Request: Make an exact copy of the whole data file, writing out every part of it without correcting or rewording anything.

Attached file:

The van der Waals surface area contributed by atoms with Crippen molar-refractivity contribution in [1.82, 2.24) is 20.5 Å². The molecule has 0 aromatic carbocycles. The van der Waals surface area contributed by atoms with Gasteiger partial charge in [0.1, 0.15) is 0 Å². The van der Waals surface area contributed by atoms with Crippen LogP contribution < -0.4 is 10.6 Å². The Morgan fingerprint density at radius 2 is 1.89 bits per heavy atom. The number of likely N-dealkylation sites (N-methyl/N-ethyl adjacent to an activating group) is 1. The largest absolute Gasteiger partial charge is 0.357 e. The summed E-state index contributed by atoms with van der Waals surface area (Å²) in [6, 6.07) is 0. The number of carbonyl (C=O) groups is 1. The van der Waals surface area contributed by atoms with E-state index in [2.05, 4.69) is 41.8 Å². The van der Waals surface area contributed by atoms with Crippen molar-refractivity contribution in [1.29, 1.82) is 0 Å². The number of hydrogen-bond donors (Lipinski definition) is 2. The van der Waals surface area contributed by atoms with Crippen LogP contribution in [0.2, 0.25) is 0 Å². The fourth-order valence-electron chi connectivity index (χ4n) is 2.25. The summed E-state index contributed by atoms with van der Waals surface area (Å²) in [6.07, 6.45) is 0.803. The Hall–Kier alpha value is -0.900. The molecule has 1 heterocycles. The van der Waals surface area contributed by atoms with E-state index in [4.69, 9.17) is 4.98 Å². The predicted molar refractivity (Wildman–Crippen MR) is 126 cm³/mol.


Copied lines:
The van der Waals surface area contributed by atoms with Crippen molar-refractivity contribution in [1.82, 2.24) is 20.5 Å². The molecule has 0 aromatic carbocycles. The van der Waals surface area contributed by atoms with Gasteiger partial charge in [0.1, 0.15) is 0 Å². The van der Waals surface area contributed by atoms with Crippen LogP contribution < -0.4 is 10.6 Å². The Morgan fingerprint density at radius 2 is 1.89 bits per heavy atom. The number of likely N-dealkylation sites (N-methyl/N-ethyl adjacent to an activating group) is 1. The largest absolute Gasteiger partial charge is 0.357 e. The summed E-state index contributed by atoms with van der Waals surface area (Å²) in [6, 6.07) is 0. The number of carbonyl (C=O) groups is 1. The van der Waals surface area contributed by atoms with E-state index in [2.05, 4.69) is 41.8 Å². The van der Waals surface area contributed by atoms with Crippen molar-refractivity contribution in [1.29, 1.82) is 0 Å². The number of hydrogen-bond donors (Lipinski definition) is 2. The van der Waals surface area contributed by atoms with Crippen LogP contribution in [0.2, 0.25) is 0 Å². The fourth-order valence-electron chi connectivity index (χ4n) is 2.25. The summed E-state index contributed by atoms with van der Waals surface area (Å²) in [6.07, 6.45) is 0.803. The Hall–Kier alpha value is -0.900. The molecule has 1 heterocycles. The van der Waals surface area contributed by atoms with E-state index in [4.69, 9.17) is 4.98 Å². The predicted molar refractivity (Wildman–Crippen MR) is 126 cm³/mol.